210921 Evergrande
Evergrande's stock has been through a bruising 80% drop. Only a stake sale can prop up the debt defaulting property giant now. Image Credit: AFP

Hong Kong: China Evergrande Group and its property services arm were halted in Hong Kong stock trading amid a report that the developer agreed to sell a controlling stake in the unit to raise much-needed cash. No reason was given for the suspensions.

Hopson Development Holdings Ltd. plans to acquire a 51 per cent stake in Evergrande Property Services Group Ltd.. Hopson Development shares were also halted, and its bonds plunged on the news.

Evergrande shares have tumbled 80 per cent this year, and its bonds have sunk to levels that suggest investors are bracing for a default. With more than $300 billion in liabilities, the developer has been trying to sell assets in a bid to raise cash. The saga has roiled financial markets in recent weeks on concern that it may spread to hurt the economy and financial system.

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The trading suspension may be related to a major asset disposal or capital restructuring, said Patrick Wong, a Bloomberg Intelligence analyst. Weak property sales "may accelerate its asset disposal," he said.

Hopson shares were suspended pending an announcement on a "major transaction" involving the acquisition of shares of a listed company, it said in a filing. Evergrande said in September that it had been "actively exploring" sales of parts of the unit, along with its electric vehicle arm, though no material progress had been made.

Evergrande's 8.25 per cent dollar bond due March 2022 rose about 3 cents on the dollar to 28 cents, according to credit traders in Hong Kong. Hopson's dollar bond due 2023 fell 4.5 cents to 90.5 cents, set for its biggest drop on record. (Mainland China markets are closed for a national holiday.)

Low profile

Like Evergrande, Hopson is based in the southern Chinese province of Guangdong. Listed on the Hong Kong Stock Exchange in 1998, the company is majority-owned by the billionaire Chu family. Co-founder Chu Mang Yee is described as an "invisible magnate" by Chinese media for his low-profile personality. Property management accounted for just 7 per cent of Hopson's revenue as of June.

While Evergrande's onshore bonds suffered regular halts last month, trading in the company's Hong Kong shares had until now been continuous throughout its latest debt woes. Monday's filing didn't specify whether Evergrande requested the suspension, though it's unlikely the stock exchange would mandate a halt without saying it had done so. Under Hong Kong listing rules, an issuer must demonstrate "exceptional circumstances" when requesting a trading halt and has to publish a public update as soon as possible.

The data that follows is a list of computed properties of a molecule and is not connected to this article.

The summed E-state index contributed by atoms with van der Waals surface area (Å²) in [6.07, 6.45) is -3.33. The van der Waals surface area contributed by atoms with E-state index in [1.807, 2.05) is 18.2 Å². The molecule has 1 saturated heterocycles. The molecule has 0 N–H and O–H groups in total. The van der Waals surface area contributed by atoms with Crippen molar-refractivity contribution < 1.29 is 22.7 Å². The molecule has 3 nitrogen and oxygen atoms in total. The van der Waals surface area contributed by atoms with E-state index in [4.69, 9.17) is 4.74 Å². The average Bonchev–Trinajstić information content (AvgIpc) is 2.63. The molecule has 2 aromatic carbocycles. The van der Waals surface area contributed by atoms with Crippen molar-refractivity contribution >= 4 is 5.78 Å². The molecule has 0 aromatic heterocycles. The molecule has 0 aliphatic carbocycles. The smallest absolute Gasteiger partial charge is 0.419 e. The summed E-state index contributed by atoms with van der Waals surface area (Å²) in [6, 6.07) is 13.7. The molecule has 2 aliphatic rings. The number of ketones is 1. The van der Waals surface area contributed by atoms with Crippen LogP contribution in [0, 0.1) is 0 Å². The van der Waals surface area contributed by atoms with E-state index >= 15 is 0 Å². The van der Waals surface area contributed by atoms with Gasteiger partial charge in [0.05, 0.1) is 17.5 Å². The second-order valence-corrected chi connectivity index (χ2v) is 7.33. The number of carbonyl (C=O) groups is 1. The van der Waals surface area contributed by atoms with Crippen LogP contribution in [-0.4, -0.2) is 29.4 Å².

Evergrande last requested a stock trading suspension in October 2016, according to data compiled by Bloomberg. Shares of its property unit were halted in January, when it announced it had purchased a rival firm.

Hitting the public eye

Evergrande's property services business went public in December, raising $1.84 billion in the sale. At the time, the offering valued the unit at about HK$95.1 billion, making it the second-largest listed property-management company in Hong Kong after Country Garden Services Holdings Co..

The stock has tumbled 43 per cent this year, dragged down by Evergrande's debt problems. Shares of the developer's other Hong Kong-listed unit, China Evergrande New Energy Vehicle Group Ltd., haven't been suspended and were up 8.3 per cent Monday morning, after dropping earlier.

Chinese authorities have been trying to limit any fallout from the Evergrande debacle. Last week, officials met with banks to ease credit for homebuyers and support the property sector, and the government bought out Evergrande's stake in a struggling lender.

Homebuyers are losing confidence in the embattled developer, which has pledged to deliver projects that have been left unfinished. Evergrande's contracted sales probably plunged 86 per cent in September from a month earlier, according to China Real Estate Information Corp. figures.

Evergrande has fallen behind on payments to banks, suppliers and holders of onshore investment products, and hasn't given any indication that it paid two recent dollar bond coupons. Now it faces a fresh debt test, with the maturity of a bond issued by a related entity. People familiar with the matter have said that a dollar note due October 3 issued at an initial amount of $260 million by Jumbo Fortune Enterprises is guaranteed by Evergrande.